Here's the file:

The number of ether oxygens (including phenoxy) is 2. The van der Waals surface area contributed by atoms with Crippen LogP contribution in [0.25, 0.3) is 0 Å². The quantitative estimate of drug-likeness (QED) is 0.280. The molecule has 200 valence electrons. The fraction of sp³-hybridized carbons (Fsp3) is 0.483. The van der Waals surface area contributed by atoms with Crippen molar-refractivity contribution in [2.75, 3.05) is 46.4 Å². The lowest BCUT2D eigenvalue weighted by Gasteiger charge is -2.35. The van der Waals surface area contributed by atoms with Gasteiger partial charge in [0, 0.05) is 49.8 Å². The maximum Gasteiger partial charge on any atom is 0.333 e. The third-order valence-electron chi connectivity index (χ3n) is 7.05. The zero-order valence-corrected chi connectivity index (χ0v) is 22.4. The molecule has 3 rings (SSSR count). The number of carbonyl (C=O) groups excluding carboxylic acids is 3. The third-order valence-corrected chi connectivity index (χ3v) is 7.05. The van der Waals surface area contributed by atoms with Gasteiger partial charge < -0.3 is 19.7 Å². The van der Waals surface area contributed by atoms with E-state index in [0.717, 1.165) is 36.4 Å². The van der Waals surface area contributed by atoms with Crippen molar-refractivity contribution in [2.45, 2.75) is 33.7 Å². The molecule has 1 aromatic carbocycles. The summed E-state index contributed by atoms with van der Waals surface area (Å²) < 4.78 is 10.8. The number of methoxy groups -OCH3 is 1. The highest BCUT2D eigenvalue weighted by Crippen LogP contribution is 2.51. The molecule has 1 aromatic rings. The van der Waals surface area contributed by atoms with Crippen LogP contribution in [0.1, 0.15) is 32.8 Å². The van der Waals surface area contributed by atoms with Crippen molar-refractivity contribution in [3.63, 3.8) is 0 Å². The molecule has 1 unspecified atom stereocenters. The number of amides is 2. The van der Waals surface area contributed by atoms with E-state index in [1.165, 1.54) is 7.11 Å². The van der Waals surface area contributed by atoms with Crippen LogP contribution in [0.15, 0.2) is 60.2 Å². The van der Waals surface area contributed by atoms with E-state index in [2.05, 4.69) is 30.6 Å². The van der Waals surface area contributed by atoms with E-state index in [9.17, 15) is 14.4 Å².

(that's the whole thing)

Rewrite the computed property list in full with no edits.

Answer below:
The number of ether oxygens (including phenoxy) is 2. The van der Waals surface area contributed by atoms with Crippen LogP contribution in [0.25, 0.3) is 0 Å². The quantitative estimate of drug-likeness (QED) is 0.280. The molecule has 200 valence electrons. The fraction of sp³-hybridized carbons (Fsp3) is 0.483. The van der Waals surface area contributed by atoms with Crippen molar-refractivity contribution in [2.75, 3.05) is 46.4 Å². The lowest BCUT2D eigenvalue weighted by Gasteiger charge is -2.35. The van der Waals surface area contributed by atoms with Gasteiger partial charge in [0, 0.05) is 49.8 Å². The maximum Gasteiger partial charge on any atom is 0.333 e. The third-order valence-electron chi connectivity index (χ3n) is 7.05. The zero-order valence-corrected chi connectivity index (χ0v) is 22.4. The molecule has 3 rings (SSSR count). The number of carbonyl (C=O) groups excluding carboxylic acids is 3. The third-order valence-corrected chi connectivity index (χ3v) is 7.05. The van der Waals surface area contributed by atoms with Gasteiger partial charge < -0.3 is 19.7 Å². The van der Waals surface area contributed by atoms with E-state index in [0.717, 1.165) is 36.4 Å². The van der Waals surface area contributed by atoms with Crippen molar-refractivity contribution in [2.45, 2.75) is 33.7 Å². The molecule has 1 aromatic carbocycles. The summed E-state index contributed by atoms with van der Waals surface area (Å²) < 4.78 is 10.8. The number of methoxy groups -OCH3 is 1. The highest BCUT2D eigenvalue weighted by Crippen LogP contribution is 2.51. The molecule has 1 aromatic rings. The van der Waals surface area contributed by atoms with Crippen LogP contribution in [0.1, 0.15) is 32.8 Å². The van der Waals surface area contributed by atoms with Crippen molar-refractivity contribution in [3.63, 3.8) is 0 Å². The molecule has 1 unspecified atom stereocenters. The number of amides is 2. The van der Waals surface area contributed by atoms with E-state index in [1.165, 1.54) is 7.11 Å². The van der Waals surface area contributed by atoms with Crippen LogP contribution in [0.15, 0.2) is 60.2 Å². The van der Waals surface area contributed by atoms with E-state index in [2.05, 4.69) is 30.6 Å². The van der Waals surface area contributed by atoms with E-state index in [9.17, 15) is 14.4 Å².